View of the southwest corner of Sixth and Chestnut Streets showing the newly constructed offices of the Philadelphia newspaper the Public Ledger (designed by Philadelphia architect John McArthur, built 1866-67). Includes the statue of Benjamin Franklin that adorns the corner of the Ledger building. View looks west from 6th Street showing the south side of Chestnut Street between 6th and 7th Streets., Title, photographer's imprint and series number from printed label on verso of stereograph., Manuscript note on mount of stereograph: Ledger Building 1867., Stereograph on yellow mount with square corners., Reproduced in Robert F. Looney's Old Philadelphia in early photographs 1839-1914 (New York: Dover Publications Inc., 1976), plate 123, without attribution., Originally part of a McAllister scrapbook of views of Philadelphia., Digitization funded by a grant from the National Endowment for the Humanities (PW-506-19-10), 2010-2012., Bartlett & French was a partnership between Philadelphia photographers George O. Bartlett and William French ca. 1867-1869.

Masonic Hall, Chestnut Street below Eighth. [graphic].
Views looking east from below Eighth Street showing the Masonic Hall at 713-721 Chestnut. The hall, built 1853-1855 after the designs of Sloan & Stewart, was razed by fire in 1886. Shows adjacent and tenant businesses, including Marxsen & Witte, china and glass (713 Chestnut); Marvin & Co., safes (721 Chestnut); E.H. Godshalk, carpets (723 Chestnut); and Wood & Cary, straw goods (725 Chestnut). Also includes views of signs on the south side of the block including the sign for Willis P. Hazard, bookseller and publisher (724 Chestnut)., Attributed to Bartlett & French., Title from labels pasted on mount and verso., Yellow mounts with rounded corners., One image originally part of a McAllister scrapbook of views of Philadelphia., Digitization funded by a grant from the National Endowment for the Humanities (PW-506-19-10), 2010-2012., Bartlett & French was a partnership between Philadelphia photographers George O. Bartlett and William French circa 1867-1868.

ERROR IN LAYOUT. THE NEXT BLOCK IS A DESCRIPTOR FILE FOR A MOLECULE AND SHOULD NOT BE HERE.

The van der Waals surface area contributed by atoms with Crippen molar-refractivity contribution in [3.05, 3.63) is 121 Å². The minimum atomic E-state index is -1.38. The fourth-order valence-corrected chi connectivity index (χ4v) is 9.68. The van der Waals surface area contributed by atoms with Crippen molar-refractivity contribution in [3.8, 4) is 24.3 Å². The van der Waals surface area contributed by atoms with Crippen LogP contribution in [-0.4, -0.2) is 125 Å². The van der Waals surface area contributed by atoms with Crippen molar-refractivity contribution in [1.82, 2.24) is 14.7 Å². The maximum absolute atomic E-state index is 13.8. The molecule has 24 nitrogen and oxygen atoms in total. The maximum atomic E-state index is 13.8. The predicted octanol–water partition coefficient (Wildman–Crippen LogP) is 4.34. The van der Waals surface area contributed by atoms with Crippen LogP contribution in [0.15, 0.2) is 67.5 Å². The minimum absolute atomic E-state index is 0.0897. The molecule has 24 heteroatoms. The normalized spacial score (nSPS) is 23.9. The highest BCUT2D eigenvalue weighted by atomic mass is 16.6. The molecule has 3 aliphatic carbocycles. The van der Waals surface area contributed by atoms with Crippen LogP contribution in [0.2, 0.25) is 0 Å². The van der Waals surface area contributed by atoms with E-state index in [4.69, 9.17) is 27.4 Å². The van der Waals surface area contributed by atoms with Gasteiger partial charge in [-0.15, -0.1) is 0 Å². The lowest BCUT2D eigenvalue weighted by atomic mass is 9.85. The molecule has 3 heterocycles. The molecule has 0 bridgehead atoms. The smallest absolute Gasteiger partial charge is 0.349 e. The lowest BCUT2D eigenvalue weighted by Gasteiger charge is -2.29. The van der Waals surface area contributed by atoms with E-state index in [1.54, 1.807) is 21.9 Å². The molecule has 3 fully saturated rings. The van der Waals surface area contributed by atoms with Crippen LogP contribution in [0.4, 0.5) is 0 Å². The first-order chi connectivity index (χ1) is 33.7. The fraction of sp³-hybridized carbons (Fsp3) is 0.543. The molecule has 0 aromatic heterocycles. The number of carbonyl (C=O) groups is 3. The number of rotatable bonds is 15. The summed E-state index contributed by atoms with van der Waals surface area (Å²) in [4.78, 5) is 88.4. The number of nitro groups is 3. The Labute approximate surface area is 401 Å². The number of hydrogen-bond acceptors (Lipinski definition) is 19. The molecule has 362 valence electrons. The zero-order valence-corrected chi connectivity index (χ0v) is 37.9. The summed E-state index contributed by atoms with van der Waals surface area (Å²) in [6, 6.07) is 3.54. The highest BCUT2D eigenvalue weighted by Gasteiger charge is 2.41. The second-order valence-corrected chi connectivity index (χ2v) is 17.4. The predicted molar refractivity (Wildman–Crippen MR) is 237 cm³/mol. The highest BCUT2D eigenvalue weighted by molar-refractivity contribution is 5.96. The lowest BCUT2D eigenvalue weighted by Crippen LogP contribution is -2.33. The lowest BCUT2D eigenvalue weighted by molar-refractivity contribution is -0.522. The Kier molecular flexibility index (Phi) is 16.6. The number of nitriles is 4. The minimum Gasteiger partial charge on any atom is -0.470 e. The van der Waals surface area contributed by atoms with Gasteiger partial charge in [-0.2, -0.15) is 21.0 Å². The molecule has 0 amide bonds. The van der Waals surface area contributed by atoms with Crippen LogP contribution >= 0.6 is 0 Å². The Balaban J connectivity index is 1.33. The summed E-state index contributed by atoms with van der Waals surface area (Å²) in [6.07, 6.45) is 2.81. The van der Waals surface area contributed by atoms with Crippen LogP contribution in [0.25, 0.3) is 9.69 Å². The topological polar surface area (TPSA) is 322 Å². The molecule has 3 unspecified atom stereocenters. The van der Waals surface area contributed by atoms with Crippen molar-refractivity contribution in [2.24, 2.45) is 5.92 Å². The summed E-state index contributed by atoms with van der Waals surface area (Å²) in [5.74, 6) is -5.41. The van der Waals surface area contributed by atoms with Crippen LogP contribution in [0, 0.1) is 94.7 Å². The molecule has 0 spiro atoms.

[Masonic Hall, Chestnut Street below Eighth, Philadelphia] [graphic].
View looking east from below Eighth Street showing the Masonic Hall at 713-721 Chestnut. The hall, built 1853-1855 after the designs of Sloan & Stewart, was razed by fire in 1886. Shows adjacent and tenant businesses, including Marxsen & Witte, china and glass (713 Chestnut); H. A. Osterle & Co., trimmings; and Marvin & Co., safes (721 Chestnut)., Title supplied by cataloguer., Yellow paper mount with square corners., Attributed to Bartlett & French., Retrospective conversion record: original entry, with edited., Originally part of a McAllister scrapbook of views of Philadelphia., Reproduced in The Print and Photograph Department of the Library Company of Philadelphia's Center City Philadelphia in the 19th century (Portsmouth, N.H.: Arcadia Publishing, 2006), p. 83., Arcadia caption text: In 1855 the Grand Lodge of Free and Accepted Masons of Pennsylvania opened a new hall on the north side of the 700 block of Chestnut Street, the site of an earlier Masonic Hall. The Masons occupied the top three floors of the Gothic brownstone building, designed by Philadelphia architect and Mason Samuel Sloan, and rented the first floor out to commercial tenants. Initial enthusiasm for the building faded quickly as problems with water in the basement and poorly ventilated rooms became apparent. By the time of this c. 1868 view, a Masonic committee had described the building as “a gross failure both in its plan and its construction.”, Digitization funded by a grant from the National Endowment for the Humanities (PW-506-19-10), 2010-2012.